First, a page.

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This column was originally published in Illinois AgriNews during the month indicated and is reprinted here by permission.

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Illinois AgriNews - October 2007

Farm Incomes in 2007 and Beyond

Gary Schnitkey and Dale Lattz
Department of Agricultural and Consumer Economics
University of Illinois

Higher commodity prices since the latter half of 2006 have led to relatively high farm incomes. In 2006, net incomes for grain farms enrolled in Illinois Farm Business Farm Management (FBFM) averaged over $100,000 per farm. Net incomes in 2007 likely will be as high because commodity prices continue to be above historical averages and because many farms had above average yields in 2007.

Incomes near or above $100,000 have not occurred previously. Between 2003 and 2006, yearly net incomes averaged $84,000 per farm. Net incomes on Illinois grain farms were $73,000 in 2003, $94,000 in 2004, and $60,000 in 2005. Incomes for the 2003 through 2006 period averaged above those of the 1998 through 2002 period. Between 1992 through 2002, farm incomes averaged $34,000 per farm.

High incomes in 2006 and 2007 are occurring because of above-average commodity prices and good corn and soybean yields. From 1973 through 2005, prices averaged $2.36 per bushels for corn and $5.98 for soybeans. Currently, futures prices on the Chicago Board of Trade indicate that reasonable expectations for corn prices are in the mid to high $3.00 per bushel range for 2008 through 2010. Futures contracts suggest soybean prices in the high $8 to $9 per bushel range from 2008 through 2010. While these expectations are high, changes in supply and demand conditions could occur easily, causing prices to decline.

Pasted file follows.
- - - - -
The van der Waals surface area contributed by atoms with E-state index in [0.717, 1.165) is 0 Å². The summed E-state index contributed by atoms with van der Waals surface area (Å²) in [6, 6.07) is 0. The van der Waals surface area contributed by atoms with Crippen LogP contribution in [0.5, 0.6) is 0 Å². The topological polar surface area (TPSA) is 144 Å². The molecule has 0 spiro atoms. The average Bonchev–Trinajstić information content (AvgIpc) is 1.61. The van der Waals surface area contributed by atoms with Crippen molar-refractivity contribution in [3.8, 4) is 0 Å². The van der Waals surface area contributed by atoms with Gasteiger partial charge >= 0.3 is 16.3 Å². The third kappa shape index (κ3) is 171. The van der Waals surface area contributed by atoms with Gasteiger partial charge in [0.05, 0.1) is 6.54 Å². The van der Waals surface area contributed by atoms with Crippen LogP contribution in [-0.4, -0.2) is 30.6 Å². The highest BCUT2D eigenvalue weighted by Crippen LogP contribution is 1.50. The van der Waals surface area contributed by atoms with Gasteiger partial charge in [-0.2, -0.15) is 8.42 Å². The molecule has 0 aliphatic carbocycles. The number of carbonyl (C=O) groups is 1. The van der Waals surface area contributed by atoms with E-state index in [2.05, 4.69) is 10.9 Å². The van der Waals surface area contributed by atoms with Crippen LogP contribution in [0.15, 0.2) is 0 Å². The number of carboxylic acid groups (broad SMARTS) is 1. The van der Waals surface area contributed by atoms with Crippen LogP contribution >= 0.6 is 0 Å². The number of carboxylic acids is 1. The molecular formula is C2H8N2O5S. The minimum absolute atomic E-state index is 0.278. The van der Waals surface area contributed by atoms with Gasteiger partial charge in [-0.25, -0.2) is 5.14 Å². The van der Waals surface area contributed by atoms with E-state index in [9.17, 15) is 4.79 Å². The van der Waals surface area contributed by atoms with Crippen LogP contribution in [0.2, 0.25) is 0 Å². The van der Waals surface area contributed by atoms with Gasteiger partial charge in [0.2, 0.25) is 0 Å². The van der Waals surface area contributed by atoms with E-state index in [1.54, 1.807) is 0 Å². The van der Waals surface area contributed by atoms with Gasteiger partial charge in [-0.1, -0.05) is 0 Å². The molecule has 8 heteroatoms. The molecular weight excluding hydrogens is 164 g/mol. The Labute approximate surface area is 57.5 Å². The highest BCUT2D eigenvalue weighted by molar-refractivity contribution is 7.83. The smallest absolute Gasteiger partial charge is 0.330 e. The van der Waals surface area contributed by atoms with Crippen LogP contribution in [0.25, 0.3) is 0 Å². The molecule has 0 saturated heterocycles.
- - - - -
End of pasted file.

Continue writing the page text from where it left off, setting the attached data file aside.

Besides prices, production costs also have increased dramatically. Non-land costs for producing corn in northern Illinois have increased from $244 per acre in 2003 to a projected $380 per acre in 2008, an increase of $136 per acre. Similarly, non-land costs for soybeans have increased from $161 per acre in 2003 to a projected $228 per acre in 2008, an increase of $67 per acre.

Land costs are increasing as well. A survey of the membership of the Illinois Society of Professional Farm Managers and Rural Appraisers indicate that cash rents will increase by over $40 per acre from 2006 to 2008 on professionally managed land. A $40 per acre increase likely overstates the average increase in Illinois , as non-professionally managed land may increase less than professionally managed farmland. Still land costs likely will continue to escalate.

Given these cost increases, many farms will now have to receive prices above $3.00 per bushel for corn and $8.00 per bushel for soybeans to cover costs. In corn, for example, costs per acre total $555 per acre given that non-land costs equal $380 per acre and cash rent equals $175 per acre. Given a 180 bushel corn yield, corn prices must be above $3.08 per bushel to cover costs (3.08 = ($555 non-land costs + $175 cash rent) / 180 bushel yield).

Declines in corn prices to the low $3 range and soybeans to the low $8 range could easily occur because of changes to supply and demand conditions. In fact, historical price variations suggest that price declines to these levels should be expected. Hence, net incomes below $50,000 per farm like those occurring from 1998 though 2002 could occur again.

 


Department of Agricultural and Consumer Economics    College of Agricultural, Consumer and Environmental Sciences
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